Quality of Service Support in IEEE 802.11 Wireless LAN
Wireless Local Area Networks (WLANs) are gaining popularity at an unprecedented rate, at home, at work, and in public hot spot locations. As these networks become ubiquitous and an integral part of the infrastructure, they will be increasingly used for multi-media applications. The heart of the current 802.11 WLANs mechanism is the Distributed Coordination Function (DCF) which does not have any Quality of Service (QoS) support. The emergence of multimedia applications, such as the local services in WLANs hotspots and distributions of entertainment in residential WLANs, has prompted research in QoS support for WLANs.
The absence of QoS support results in applications with drastically different requirements receiving the same (yet potentially unsatisfactory) service. Without absolute throughput support, the performance of applications with stringent throughput requirements will not be met. Without relative throughput support, heterogeneous types of applications will be treated unfairly and their performance will be poor. Without delay constraint support, time-sensitive applications will not even be possible. The objective of this dissertation is, therefore, to develop a comprehensive and integrated solution to provide effective and efficient QoS support in WLANs in a distributed, fair, scalable, and robust manner.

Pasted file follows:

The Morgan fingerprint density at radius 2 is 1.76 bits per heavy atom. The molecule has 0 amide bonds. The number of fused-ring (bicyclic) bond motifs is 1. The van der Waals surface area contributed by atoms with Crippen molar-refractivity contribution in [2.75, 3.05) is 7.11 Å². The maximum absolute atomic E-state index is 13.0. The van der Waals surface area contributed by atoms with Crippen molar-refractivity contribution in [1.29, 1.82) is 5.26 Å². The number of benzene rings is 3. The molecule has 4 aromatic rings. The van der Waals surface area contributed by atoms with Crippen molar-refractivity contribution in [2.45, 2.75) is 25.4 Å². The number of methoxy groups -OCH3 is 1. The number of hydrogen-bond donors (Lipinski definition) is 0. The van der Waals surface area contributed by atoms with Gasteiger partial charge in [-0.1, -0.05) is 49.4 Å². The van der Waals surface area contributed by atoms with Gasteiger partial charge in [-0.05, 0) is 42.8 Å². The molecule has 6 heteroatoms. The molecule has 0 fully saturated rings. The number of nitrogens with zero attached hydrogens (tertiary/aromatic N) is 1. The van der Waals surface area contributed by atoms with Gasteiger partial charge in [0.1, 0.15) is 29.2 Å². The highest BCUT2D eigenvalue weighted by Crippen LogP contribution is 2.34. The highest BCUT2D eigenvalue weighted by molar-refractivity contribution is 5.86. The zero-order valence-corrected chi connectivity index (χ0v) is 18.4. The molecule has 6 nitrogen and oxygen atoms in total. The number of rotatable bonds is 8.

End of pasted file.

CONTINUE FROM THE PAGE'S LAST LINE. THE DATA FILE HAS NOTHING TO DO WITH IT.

In this dissertation, we present a novel distributed QoS mechanism called Distributed Relative/Absolute Fair Throughput with Delay Support (DRAFT+D). DRAFT+D is de- signed specifically to provide integrated QoS support in IEEE 802.11 WLANs. Unlike any other distributed QoS mechanism, DRAFT+D supports two QoS metrics (throughput and delay) with two QoS models (absolute and relative) under two fairness constraints (utilitarian and temporal fairness) in the same mechanism at the same time a fully distributed manner. DRAFT+D is also equipped with safeguards against excessive traffic injection DRAFT+D operates as a fair-queuing mechanism that controls packet transmissions (a) by using a distributed deficit round robin mechanism and (b) by modifying the way Backoff Interval (BI) are calculated for packets of different traffic classes. Fair relative throughput support is achieved by calculating BI based on the throughput requirements. Absolute throughput and delay support are achieved by allocating sufficient shares of bandwidth to these types of traffic.
Advisor:Dr. David Tipper; Dr. Nitin Vaidya; Dr. Martin B.H. Weiss; Dr. Prashant Krishnamurthy; Dr. Sujata Banerjee
School:University of Pittsburgh
School Location:USA - Pennsylvania
Source Type:Master's Thesis
Date of Publication:06/17/2005